NIHR| August 2018 | Healthcare in 2088 – how will research and innovation transform the NHS in the next 70 years?
Professor Mike Trenell, Director at NIHR Innovation Observatory, envisages how the NHS might look in 70 years’ time. Acknowledging this is difficult to predict for a decade’s time, it is much more problematic to prepare further ahead. Instead, Professor Trenell and his colleagues at the NIHR Innovation Observatory keep an eye on what the future holds. Helping the NHS and healthcare leaders to understand future medicines, devices and diagnostics helps to shape policy, regulation and approvals and stimulate research activity.
The full blog post is available from NIHR
They identify three areas that will influence the future of healthcare
- Digital Healthcare:
In the future, whether you access a GP through a video call, artificial intelligence is used to interpret your MRI scan, or your phone lets you know what dose of a drug to take – digital healthcare holds the potential to fundamentally change how we access and provide care.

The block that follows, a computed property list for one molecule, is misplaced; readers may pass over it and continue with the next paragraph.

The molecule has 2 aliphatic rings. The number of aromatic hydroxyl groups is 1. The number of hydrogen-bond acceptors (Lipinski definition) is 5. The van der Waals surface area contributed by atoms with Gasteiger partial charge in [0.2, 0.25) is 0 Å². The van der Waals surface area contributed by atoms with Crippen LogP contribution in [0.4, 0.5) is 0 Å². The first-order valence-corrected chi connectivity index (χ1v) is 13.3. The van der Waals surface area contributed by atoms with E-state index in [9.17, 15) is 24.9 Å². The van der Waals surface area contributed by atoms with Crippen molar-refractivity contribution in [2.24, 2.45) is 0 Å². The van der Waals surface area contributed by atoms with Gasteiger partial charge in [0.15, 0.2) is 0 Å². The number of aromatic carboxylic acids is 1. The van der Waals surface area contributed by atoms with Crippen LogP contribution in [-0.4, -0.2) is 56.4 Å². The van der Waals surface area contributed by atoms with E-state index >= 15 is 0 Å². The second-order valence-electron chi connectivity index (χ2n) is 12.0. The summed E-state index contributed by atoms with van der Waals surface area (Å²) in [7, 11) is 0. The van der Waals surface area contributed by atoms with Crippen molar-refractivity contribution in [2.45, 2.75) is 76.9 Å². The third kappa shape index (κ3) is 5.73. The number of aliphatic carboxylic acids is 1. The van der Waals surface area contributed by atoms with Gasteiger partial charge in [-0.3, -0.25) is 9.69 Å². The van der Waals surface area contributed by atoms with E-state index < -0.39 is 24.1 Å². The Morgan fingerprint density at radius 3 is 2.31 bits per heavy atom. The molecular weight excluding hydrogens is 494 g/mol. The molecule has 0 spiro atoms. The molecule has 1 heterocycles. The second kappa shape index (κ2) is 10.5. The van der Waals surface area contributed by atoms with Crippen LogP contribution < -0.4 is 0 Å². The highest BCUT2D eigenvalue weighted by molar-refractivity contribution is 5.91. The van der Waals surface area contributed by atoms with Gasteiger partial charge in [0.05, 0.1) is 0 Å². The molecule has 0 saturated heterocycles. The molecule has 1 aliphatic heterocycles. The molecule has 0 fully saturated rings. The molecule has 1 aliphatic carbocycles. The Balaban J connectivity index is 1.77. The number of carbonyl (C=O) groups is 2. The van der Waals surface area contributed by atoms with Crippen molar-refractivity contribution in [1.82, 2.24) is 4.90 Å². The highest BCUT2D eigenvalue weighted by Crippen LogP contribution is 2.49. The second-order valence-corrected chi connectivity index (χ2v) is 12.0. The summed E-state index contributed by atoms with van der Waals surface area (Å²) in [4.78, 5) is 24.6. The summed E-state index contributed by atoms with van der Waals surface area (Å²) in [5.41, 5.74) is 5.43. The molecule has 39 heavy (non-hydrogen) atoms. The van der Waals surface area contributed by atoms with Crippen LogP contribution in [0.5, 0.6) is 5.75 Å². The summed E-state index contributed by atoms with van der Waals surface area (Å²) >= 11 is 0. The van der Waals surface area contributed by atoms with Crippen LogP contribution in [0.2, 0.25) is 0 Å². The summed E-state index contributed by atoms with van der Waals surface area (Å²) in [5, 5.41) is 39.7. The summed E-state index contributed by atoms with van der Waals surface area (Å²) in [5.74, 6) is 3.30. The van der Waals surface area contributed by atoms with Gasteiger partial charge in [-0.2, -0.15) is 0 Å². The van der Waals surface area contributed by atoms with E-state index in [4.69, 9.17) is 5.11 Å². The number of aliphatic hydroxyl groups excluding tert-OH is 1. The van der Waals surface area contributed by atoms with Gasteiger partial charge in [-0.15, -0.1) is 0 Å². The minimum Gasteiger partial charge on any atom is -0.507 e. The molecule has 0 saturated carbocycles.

- Changing Genes:The ability to alter genetic coding was established in 2012, a technology called Clustered Regularly Interspaced Short Palindromic Repeats – CRISPR. But scientists and care teams have translated this into ways to tailor immune therapies to attack cancers or cut out mutations that cause disease.
Research taking place in this area right now provides a glimpse of how gene editing might affect future care. For example, researchers funded by the NIHR’s Efficacy and Mechanism Evaluation (EME) Programme are conducting a clinical trial looking at using gene therapy to replace the faulty gene that causes the incurable eye disease choroideremia with a healthy one.
The ability to modify genes will have deep implications for the management and prevention of some diseases, but it will also have deep societal and ethical implications.
- Looking after ourselvesThis area is not an innovation by definition, but it will have important implications for us all. Today the NHS has developed into a world leading health care provision service, but is being challenged by the pressures being put upon it. Obesity rates continue to rise and physical activity levels falling. Although the NHS is keeping us alive longer, it comes at a very real financial and individual cost (are the extra years actually of a quality we would like?).
We are moving from an era of biomedical enlightenment into a realisation of its limitations. The future will involve a greater balance of disease prevention and public health as well as disease management – we need to revisit the original remit of the NHS and create a “wellbeing culture”.
The full, unabridged post is available from NIHR